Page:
1. Proof that the Tesla semi's at the launch event where not mules, just stage-locked vehicles barely capable of moving themselves.

    2. Proof that the trucks now being load tested by Tesla are new mules, as you stated, knocked together after the launch.

    3. Proof that most UK loads are near to max weight, or shall we say, within 2t of max.

    I'm assuming this information is at your finger tips, after all, Shirley you wouldn't make those 'statements of fact' falsely?
    Originally posted by Martyn1981
    Mart. Cardiff. 5.58 kWp PV systems (3.58 ESE & 2.0 WNW)

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    • Martyn1981
    • By Martyn1981 13th Apr 18, 2:26 PM
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    Martyn1981
    Ah yes. It does. Point being, if you look beyond the badge and under the metal, theres loads of 'Chinese' in our cars, even our Peugeots, already. I think we would agree that Peugeot are a bit late complaining about a 'Chinese invasion'.


    I know, I know, but you just need to be careful not to wash over Tesla's failings. They ARE behind on Model 3 production. They HAVE had issues. They ARE improving on it. You'll sound like a fanboi if you only ever say positives and ignore the negatives.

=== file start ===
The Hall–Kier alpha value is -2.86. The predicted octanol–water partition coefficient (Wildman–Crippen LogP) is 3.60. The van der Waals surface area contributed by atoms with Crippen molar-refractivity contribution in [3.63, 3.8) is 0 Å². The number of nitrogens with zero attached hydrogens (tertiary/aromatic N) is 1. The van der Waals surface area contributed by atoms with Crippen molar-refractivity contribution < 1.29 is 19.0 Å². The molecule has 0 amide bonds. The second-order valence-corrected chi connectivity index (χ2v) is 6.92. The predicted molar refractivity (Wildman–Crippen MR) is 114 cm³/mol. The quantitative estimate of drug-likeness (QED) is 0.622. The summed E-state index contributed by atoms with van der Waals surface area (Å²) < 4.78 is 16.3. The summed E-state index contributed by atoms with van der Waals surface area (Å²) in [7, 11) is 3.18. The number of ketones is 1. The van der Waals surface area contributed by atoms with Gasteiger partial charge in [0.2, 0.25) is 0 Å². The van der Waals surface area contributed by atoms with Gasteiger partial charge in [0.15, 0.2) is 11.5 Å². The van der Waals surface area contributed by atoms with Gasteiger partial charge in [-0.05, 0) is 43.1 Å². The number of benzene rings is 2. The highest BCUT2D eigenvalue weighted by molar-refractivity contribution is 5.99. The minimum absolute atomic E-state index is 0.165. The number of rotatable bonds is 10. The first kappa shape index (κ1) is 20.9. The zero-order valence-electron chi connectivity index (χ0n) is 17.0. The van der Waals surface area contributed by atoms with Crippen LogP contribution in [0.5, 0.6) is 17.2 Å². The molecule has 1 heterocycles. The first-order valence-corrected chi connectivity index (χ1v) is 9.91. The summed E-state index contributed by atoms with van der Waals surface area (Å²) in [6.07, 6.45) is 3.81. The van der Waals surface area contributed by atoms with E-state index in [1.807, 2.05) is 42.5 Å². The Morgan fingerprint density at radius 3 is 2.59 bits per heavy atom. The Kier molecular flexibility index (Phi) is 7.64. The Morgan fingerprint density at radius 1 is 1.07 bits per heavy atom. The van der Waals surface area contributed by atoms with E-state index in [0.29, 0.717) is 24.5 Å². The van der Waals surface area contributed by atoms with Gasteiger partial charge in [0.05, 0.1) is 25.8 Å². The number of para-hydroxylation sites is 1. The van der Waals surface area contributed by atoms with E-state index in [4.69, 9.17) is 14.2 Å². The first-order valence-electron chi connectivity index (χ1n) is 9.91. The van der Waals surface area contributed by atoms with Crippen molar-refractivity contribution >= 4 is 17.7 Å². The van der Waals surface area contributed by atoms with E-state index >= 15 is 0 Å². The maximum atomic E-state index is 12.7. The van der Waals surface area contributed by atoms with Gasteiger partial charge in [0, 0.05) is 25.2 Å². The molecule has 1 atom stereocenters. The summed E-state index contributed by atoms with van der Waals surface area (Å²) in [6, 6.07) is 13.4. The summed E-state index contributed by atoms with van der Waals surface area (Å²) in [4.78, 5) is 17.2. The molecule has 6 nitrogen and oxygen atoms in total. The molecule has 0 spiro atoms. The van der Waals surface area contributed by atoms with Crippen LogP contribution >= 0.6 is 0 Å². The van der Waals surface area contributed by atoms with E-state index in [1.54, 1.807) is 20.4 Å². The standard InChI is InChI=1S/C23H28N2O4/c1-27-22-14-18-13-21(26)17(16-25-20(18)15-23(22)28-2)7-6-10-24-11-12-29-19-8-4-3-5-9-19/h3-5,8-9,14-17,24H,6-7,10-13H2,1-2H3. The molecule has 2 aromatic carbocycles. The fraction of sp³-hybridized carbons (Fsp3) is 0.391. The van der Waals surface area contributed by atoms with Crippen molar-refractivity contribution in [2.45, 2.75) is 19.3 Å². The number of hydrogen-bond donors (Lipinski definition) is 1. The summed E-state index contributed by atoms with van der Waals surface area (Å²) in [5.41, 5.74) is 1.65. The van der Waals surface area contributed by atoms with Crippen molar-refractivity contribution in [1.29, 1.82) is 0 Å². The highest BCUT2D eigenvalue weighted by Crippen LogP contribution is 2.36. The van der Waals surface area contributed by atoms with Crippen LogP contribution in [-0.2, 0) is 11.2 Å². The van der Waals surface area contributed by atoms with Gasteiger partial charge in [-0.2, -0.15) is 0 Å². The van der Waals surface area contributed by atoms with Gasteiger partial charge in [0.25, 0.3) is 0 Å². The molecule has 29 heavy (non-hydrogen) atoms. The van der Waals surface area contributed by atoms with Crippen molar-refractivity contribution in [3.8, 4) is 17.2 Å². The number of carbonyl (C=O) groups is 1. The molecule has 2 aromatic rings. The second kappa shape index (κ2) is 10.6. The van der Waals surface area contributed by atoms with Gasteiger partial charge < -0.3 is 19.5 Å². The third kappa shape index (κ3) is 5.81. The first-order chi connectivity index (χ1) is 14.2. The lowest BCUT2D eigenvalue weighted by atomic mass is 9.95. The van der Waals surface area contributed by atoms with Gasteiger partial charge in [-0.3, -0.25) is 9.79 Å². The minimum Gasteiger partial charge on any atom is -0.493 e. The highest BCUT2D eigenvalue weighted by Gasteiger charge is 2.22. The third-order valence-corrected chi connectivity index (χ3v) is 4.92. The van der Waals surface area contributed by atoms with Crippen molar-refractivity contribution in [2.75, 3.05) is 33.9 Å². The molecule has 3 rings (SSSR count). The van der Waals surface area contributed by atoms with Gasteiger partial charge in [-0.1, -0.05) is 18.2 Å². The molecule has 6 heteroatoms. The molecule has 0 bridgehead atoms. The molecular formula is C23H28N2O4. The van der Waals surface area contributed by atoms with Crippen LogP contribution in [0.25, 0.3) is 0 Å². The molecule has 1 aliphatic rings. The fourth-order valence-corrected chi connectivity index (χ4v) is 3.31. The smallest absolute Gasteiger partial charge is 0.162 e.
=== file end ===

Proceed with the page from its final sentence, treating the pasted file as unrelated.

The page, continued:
And again, my point is even just that simple rebadging job, plus the electric van (what's Peugeot's Berlingo) plus the list AdrianC gave you, shows that, in my opinion, they're actually ahead of a lot of the old school. Behind Renault? Sure. Behind BYD? Sure. But amongst the mainstream car manufacturers, they haven't been too bad in terms of electrification. I think you're very much downplaying them having an electric car on the road in 2010. Very few manufacturers can say that, by whatever means.



    Those 2 statements aren't mutually exclusive. This is why you argue so much! I argued with 'not big supporters', your statement, not the contents of an article. Peugeot would argue that Europe led them down the diesel path with taxation and regulations, and I can see that argument.



    Evidence being provided is met with this? Not good.



    Adrian has just been posting loads of positivity about EVs over the last couple of days. Just they've been about PSA EVs, so it doesn't suit your argument.
    Originally posted by almillar
    Still flogging this dead horse, god you love arguing don't you.

    My comment matched the article and the host of additional articles I provided you with.

    Your counter was to mention the same Mitsu three times!